United States Supreme Court
478 U.S. 109 (1986)
In 1981, the Indiana state legislature, controlled by the Republican Party, adopted a reapportionment plan that provided for state senate and house districts of substantially equal population. Despite the equal population sizes, however, the Indiana Democrats claimed that the plan substantially diluted Democratic voting strength by using a mix of single and multi-member districts, and gerrymandering district lines. In the first elections held under the plan in 1982, the Democrats received 51.9 percent of the total house vote and 53.1 percent of the total senate vote. However, the Democrats won only forty-three of one hundred house seats and only thirteen of twenty-five senate seats in the Indiana legislature. Bandemer (plaintiff) brought suit against Davis (defendant) in federal district court on the ground that the reapportionment plan was unconstitutional. The district court agreed and granted relief, and Davis appealed to the United States Supreme Court.
Rule of Law
Holding and Reasoning (White, J.)
Concurrence (O’Connor, J.)
Dissent (Powell, J.)
What to do next…
Unlock this case brief with a free (no-commitment) trial membership of Quimbee.
You’ll be in good company: Quimbee is one of the most widely used and trusted sites for law students, serving more than 97,000 law students since 2011. Some law schools—such as Yale, Vanderbilt, Berkeley, and the University of Illinois—even subscribe directly to Quimbee for all their law students. Read our student testimonials.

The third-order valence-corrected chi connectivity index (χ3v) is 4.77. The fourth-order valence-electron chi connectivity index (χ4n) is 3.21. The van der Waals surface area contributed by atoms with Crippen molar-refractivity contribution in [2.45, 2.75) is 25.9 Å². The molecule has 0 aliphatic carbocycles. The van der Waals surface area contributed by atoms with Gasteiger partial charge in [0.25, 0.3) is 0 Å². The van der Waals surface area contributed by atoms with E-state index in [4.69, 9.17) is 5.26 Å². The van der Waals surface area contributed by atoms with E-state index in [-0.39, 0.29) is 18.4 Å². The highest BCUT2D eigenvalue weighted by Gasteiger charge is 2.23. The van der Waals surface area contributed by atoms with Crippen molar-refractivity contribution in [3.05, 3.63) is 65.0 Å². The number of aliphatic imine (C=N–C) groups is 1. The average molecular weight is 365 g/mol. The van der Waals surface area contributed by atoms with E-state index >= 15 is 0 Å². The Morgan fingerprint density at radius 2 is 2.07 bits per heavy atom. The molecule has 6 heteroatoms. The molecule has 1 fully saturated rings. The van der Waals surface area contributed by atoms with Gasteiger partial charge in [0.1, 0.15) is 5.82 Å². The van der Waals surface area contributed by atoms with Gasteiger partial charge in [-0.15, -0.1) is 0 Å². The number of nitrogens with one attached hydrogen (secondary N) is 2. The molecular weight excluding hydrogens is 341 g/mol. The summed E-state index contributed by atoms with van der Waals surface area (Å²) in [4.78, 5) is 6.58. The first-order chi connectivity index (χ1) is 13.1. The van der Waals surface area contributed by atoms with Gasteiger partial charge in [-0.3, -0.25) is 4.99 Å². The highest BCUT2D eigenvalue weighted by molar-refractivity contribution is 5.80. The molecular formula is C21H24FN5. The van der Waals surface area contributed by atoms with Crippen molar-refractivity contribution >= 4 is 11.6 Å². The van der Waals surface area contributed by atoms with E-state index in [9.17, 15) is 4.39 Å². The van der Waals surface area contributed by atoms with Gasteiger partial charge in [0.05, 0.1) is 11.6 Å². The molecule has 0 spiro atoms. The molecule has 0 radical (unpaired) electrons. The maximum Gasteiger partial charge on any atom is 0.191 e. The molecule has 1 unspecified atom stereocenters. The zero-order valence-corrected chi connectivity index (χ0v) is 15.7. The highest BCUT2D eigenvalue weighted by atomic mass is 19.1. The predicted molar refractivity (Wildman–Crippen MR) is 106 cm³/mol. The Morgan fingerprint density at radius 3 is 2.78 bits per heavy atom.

Learn more about Quimbee’s unique (and proven) approach to achieving great grades at law school.
Quimbee is a company hell-bent on one thing: helping you get an “A” in every course you take in law school, so you can graduate at the top of your class and get a high-paying law job. We’re not just a study aid for law students; we’re the study aid for law students. Read more about Quimbee.
Here's why 236,000 law students have relied on our case briefs:
- Written by law professors and practitioners, not other law students. 14,200 briefs, keyed to 189 casebooks. Top-notch customer support.
- The right amount of information, includes the facts, issues, rule of law, holding and reasoning, and any concurrences and dissents.
- Access in your classes, works on your mobile and tablet. Massive library of related video lessons and high quality multiple-choice questions.
- Easy to use, uniform format for every case brief. Written in plain English, not in legalese. Our briefs summarize and simplify; they don’t just repeat the court’s language.